It is highly likely that water management practices and processes will change more during the next 20 years compared to the past 2000 years. Traditionally, during the past five decades, factors like population growth and urbanization have driven water requirements. During the next 20 years, forces driving water management are likely to be different. Population growth rates all over the world have steadily declined in recent years, and in many developed countries, total populations are actually declining. In about half a century, for the first time in human history, the global population is expected to stabilize. For the first time in human history, the debate on the global birth rate is now over when, and not whether, it will fall below the replacement level. Urbanization will continue in the developing world, but a new set of overarching forces are likely to arise in the future, on which the water profession will have limited or no contril, and which has mostly been neglected thus far. Among these new complexities will be the following:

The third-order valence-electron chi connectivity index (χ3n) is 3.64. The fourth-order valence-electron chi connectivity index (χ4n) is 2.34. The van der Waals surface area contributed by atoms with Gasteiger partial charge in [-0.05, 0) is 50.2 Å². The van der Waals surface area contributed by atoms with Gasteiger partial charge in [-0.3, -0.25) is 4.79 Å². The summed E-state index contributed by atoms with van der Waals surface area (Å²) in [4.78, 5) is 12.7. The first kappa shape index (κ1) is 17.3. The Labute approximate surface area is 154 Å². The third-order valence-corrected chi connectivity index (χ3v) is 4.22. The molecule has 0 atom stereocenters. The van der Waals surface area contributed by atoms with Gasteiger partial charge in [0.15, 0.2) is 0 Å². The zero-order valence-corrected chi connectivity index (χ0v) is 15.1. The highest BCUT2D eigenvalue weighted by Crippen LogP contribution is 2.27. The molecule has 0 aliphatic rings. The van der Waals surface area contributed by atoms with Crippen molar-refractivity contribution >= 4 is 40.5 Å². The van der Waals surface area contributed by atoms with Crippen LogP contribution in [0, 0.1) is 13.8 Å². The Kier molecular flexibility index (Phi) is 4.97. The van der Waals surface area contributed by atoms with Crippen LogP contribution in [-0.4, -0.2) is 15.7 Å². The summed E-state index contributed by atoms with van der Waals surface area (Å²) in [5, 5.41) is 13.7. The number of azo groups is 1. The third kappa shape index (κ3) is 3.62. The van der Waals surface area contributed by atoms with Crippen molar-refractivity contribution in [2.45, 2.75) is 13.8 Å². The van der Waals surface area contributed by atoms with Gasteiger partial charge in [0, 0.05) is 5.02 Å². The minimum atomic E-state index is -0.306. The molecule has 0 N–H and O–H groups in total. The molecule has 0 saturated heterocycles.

The factors noted above, as well as other issues will radically change water availability, use and demand patterns and management practices during the next two decades. The Centre is currently working on a series of future-oriented analyses which are likely to affect the water sector significantly in the future.